The Painting: A Novel Based on a True Story




     Despite the events of the last two days, he was excited about seeing Carmen, whom he had not seen or spoken with in more than two weeks. The last time they had been together, Carmen had promised to contact an old friend who lived in the countryside, two hours’ drive from Havana, who Carmen recalled having a small collection of paintings from the time before the revolution. It sounded to him like a good buying opportunity and Roberto was anxious to see if Carmen’s efforts had paid off.

     Carmen lived alone in a large, single-family home that had been converted into apartments, in Habana not far from where Anabela lived. Like most of the aging baroque and neoclassical buildings in Old Havana, the building Carmen lived in was in a constant state of decay. It was not unusual to see large pieces of concrete in the street, having fallen from the building’s crumbling facades, often after a heavy rain, sometimes blocking the sidewalks, and occasionally injuring the unlucky passerby.

     When he arrived, he found Carmen, who lived on the first floor, sitting alone on the front stoop, having a coffee. Carmen had opened the window beside the steps and was listening to Tommy Dorsey’s recording of “I’ll Never Smile Again,” sung by Frank Sinatra. Carmen spoke little English, and didn’t understand the lyrics, but loved listening to music, and in particular, American popular music from the 40’s and 50’s.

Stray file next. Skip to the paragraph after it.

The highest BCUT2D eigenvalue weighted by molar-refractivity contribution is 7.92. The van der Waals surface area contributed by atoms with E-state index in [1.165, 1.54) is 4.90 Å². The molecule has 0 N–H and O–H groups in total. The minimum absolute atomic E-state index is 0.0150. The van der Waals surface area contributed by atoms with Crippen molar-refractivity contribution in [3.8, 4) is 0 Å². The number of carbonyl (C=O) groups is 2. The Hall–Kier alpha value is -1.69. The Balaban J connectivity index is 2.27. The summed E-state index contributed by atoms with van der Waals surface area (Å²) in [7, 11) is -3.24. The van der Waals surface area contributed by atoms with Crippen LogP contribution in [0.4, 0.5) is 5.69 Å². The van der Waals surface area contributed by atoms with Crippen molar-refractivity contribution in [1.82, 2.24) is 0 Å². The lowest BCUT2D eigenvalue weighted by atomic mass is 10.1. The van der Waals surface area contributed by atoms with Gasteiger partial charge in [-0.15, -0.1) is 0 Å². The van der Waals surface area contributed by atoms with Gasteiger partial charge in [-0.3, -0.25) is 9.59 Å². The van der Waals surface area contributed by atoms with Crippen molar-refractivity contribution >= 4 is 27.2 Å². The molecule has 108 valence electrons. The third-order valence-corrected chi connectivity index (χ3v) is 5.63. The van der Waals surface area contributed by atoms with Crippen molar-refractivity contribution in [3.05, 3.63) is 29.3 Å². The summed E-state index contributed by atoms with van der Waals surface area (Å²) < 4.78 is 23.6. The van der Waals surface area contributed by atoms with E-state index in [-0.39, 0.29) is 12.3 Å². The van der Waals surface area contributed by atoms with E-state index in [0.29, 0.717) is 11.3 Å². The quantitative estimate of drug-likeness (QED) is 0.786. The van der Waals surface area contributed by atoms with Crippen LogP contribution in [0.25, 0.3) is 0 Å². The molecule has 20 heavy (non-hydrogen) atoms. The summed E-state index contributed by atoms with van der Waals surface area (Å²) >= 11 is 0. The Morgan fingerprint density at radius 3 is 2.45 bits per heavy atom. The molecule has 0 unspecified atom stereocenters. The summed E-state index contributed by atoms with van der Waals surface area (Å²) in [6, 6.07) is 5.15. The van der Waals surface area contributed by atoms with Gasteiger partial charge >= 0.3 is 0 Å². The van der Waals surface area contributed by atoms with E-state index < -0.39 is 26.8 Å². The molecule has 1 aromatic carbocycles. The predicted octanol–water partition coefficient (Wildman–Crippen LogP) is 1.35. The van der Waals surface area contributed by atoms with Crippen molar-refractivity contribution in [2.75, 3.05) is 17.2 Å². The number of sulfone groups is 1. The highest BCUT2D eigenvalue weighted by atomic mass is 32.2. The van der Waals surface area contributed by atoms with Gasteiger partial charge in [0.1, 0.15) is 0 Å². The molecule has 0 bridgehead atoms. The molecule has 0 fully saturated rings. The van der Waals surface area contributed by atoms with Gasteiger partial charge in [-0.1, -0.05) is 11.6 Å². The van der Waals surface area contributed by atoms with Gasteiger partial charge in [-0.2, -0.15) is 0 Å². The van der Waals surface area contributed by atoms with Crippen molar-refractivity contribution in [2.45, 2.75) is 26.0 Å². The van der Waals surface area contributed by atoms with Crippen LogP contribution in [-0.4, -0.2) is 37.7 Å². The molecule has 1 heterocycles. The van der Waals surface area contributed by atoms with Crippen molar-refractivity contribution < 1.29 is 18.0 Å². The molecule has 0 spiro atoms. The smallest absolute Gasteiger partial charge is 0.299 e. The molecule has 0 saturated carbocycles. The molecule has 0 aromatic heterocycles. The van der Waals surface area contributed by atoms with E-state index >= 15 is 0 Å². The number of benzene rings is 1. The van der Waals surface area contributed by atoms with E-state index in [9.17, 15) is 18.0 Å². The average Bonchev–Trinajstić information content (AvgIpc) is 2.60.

“Carmen, mi hermano, como said Roberto, holding his arms open slightly and smiling.

     “Roberto! I’ve been thinking I should get in touch with you. How are you, man?” asked Carmen.

     “Not too bad, although things have been a little crazy the last couple days.”

     “What’s with the backpack?”

     “I broke up with my girlfriend, or actually she broke up with me.”

     “What the hell happened? I thought you guys were pretty tight.”

     “She thinks I take too many risks.”


     “You know, the paintings.”

     “Maybe, but the government has more important things to worry about right now than our little business venture.”

     “Yeah, like how the hell to feed everyone.”

     “It’s getting bad, es

     “It’s about to get a lot worse, Carmen.”

     “What do you mean?”

     “Rumor is General Ochoa and Colonel de la Guardia were running a smuggling operation that El Jefe says he knew nothing about. Apparently it included drugs.”

     “El Jefe is a liar. If there was a smuggling operation you can be sure he was running it.”

     “The military police showed up at my girlfriend’s house yesterday morning before dawn looking for her father, Andres. They broke the door down. Andres is the Colonel’s assistant. At first I was sure I was being arrested again. Fortunately one of the policemen, a friend of mine from the military, recognized me and said they were looking for Andres. I’m not sure but I believe they thought he had money hidden in the house.”

     “What now, Roberto?”